Fearless tourists are taking up a slithering spa treatment with a difference - by receiving massages from four giant pythons.
Visitors to Cebu City Zoo in the Philippines can undergo a ’sssspa treatment’ from the deadly snakes which measure up to five metres long.
The four Burmese pythons slither across participants for up to 15 minutes - and the snakes are fed 10 chickens beforehand to curb any hunger pangs.
The terrifying treatment is free for zoo visitors, and is apparently beneficial because the snakes’ slithering is therapeutic and calming.
Zoo bosses also claim the flickering of the snakes’ tongue on skin mimics a tickling sensation.
However, those brave enough to take part are ordered not to shout out during the treatment, as the pythons might mistake them for prey or predators.
Visitors also shouldn’t blow air on the snake, as this is the same as ‘being pinched on the bum’ and can rile the snakes.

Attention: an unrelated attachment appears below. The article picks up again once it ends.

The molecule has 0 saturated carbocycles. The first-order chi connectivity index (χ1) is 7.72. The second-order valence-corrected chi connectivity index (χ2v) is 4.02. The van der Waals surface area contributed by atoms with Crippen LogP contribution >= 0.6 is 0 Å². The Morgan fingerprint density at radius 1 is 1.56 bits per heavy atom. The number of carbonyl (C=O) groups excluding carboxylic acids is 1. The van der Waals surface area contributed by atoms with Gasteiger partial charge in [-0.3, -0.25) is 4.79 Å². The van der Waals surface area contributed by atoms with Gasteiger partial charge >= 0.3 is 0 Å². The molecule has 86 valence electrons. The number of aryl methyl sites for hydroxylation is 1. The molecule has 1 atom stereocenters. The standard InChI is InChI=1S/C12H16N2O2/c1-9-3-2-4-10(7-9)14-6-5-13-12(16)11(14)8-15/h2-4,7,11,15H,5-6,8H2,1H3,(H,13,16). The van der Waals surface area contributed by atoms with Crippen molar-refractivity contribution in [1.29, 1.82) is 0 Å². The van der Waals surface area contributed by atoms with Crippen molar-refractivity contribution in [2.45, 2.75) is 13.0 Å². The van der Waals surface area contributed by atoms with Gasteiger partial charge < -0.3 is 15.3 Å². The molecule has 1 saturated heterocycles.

The four Burmese Pythons - named Michelle, Walter, EJ and Daniel - are taken out of their cages and placed one at a time on top of visitors, who lie down on a bamboo bed near the zoo's main entrance.
Zoo manager Giovanni Romarate said: 'We have to set a time limit to accommodate all visitors who want to try it.'
Romarate, who owns Michelle and Walter, is confident that the snake massage is safe.
He added: 'Snakes do not attack as long as they are not harmed. We also made sure that we use pythons because they are not venomous.
'At first, visitors feel fear but most of the guests who try the snake massage say that they like it. It's like getting a hand massage. You get to enjoy the cold grip of our snakes.'
Ian, a professional cameraman, who filmed tourists undergoing the snake massage, added: 'The slithering motion is actually quite pleasant.
'With all the snakes covering my body, they weighed around 250kilos - it is impossible to get up without the handler's help.'
The attraction isn't for the feint-hearted, Burmese Pythons can constrict their victim to death quickly.
Ian added: 'It is common to see scars and bite marks on the snake handlers. Some say these guys are a dying breed.'
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